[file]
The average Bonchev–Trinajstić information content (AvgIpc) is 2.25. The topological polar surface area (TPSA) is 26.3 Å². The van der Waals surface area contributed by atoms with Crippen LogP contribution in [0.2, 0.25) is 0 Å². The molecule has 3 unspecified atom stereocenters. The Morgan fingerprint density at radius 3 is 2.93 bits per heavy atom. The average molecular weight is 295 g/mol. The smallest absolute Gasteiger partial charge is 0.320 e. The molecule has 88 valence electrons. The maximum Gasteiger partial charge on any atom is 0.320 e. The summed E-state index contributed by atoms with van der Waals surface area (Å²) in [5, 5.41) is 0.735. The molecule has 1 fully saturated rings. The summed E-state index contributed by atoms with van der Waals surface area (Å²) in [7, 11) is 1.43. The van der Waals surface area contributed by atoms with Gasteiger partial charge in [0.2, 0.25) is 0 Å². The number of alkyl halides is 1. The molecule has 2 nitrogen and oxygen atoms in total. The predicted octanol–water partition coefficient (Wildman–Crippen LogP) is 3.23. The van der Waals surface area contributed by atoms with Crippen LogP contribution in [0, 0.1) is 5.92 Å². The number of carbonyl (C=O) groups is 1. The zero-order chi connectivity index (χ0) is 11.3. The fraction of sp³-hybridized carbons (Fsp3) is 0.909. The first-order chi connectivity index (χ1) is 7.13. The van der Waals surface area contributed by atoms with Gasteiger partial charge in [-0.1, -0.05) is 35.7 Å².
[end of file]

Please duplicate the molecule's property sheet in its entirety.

The average Bonchev–Trinajstić information content (AvgIpc) is 2.25. The topological polar surface area (TPSA) is 26.3 Å². The van der Waals surface area contributed by atoms with Crippen LogP contribution in [0.2, 0.25) is 0 Å². The molecule has 3 unspecified atom stereocenters. The Morgan fingerprint density at radius 3 is 2.93 bits per heavy atom. The average molecular weight is 295 g/mol. The smallest absolute Gasteiger partial charge is 0.320 e. The molecule has 88 valence electrons. The maximum Gasteiger partial charge on any atom is 0.320 e. The summed E-state index contributed by atoms with van der Waals surface area (Å²) in [5, 5.41) is 0.735. The molecule has 1 fully saturated rings. The summed E-state index contributed by atoms with van der Waals surface area (Å²) in [7, 11) is 1.43. The van der Waals surface area contributed by atoms with Gasteiger partial charge in [0.2, 0.25) is 0 Å². The number of alkyl halides is 1. The molecule has 2 nitrogen and oxygen atoms in total. The predicted octanol–water partition coefficient (Wildman–Crippen LogP) is 3.23. The van der Waals surface area contributed by atoms with Crippen LogP contribution in [0, 0.1) is 5.92 Å². The number of carbonyl (C=O) groups is 1. The zero-order chi connectivity index (χ0) is 11.3. The fraction of sp³-hybridized carbons (Fsp3) is 0.909. The first-order chi connectivity index (χ1) is 7.13. The van der Waals surface area contributed by atoms with Gasteiger partial charge in [-0.1, -0.05) is 35.7 Å².